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New Study May Help With Predicting the Severity of MS

September 15, 2016

The researchers behind a new study hope that a method they have developed will contribute to answering the question why certain multiple sclerosis patients suffer less severely with the disease than others. Eventually, a test may be developed for use in patient management.

Cells in the immune system of patients with MS will behave differently from those of healthy individuals. Researchers at Linköping University in Sweden exploited this difference to develop a method that can predict disease activity in multiple sclerosis.

The new study, published in the scientific journal Cell Reports, describes how the researchers have sought biomarkers that can be used in MS. Biomarkers are naturally occurring substances in the body that can be measured in, for example, blood and that mirror a condition in the body.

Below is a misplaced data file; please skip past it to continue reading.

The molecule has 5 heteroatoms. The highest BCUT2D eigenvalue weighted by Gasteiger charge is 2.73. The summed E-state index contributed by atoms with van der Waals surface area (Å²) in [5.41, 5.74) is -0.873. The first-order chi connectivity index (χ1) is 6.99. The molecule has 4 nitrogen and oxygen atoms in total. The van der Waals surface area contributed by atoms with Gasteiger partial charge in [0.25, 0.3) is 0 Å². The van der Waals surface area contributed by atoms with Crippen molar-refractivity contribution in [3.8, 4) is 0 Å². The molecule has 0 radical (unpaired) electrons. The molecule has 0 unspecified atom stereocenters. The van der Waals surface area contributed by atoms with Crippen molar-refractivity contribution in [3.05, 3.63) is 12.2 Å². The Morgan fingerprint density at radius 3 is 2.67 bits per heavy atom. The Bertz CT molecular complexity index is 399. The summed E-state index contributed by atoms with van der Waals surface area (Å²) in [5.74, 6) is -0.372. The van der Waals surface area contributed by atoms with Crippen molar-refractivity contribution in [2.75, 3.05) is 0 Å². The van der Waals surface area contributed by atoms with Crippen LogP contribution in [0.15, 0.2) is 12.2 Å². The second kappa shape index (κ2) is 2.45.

The researchers compared immune cells from MS patients with cells from a control group of healthy individuals, and they discovered important differences in the functioning of cells between the 2 groups. The researcher investigated how large numbers of proteins interact with each other, and used new bioinformatics methods to find those that are highly significant in MS.

"We have been able to study in detail changes in the immune cells of patients, and been able to identify important proteins. This has led us to a biomarker that can predict how the disease will progress in the patient", says bioinformatics specialist Mika Gustafsson, who has led the study with Professor Jan Ernerudh.

The biomarker that the researchers have identified is a combination of four proteins, whose concentrations in cerebrospinal fluid can be measured. In the study, it was possible for the researchers to predict with the aid of the biomarker which patients with MS would have active MS disease two years later. The new method was also able to predict the efficacy of a common MS drug in a small group of patients.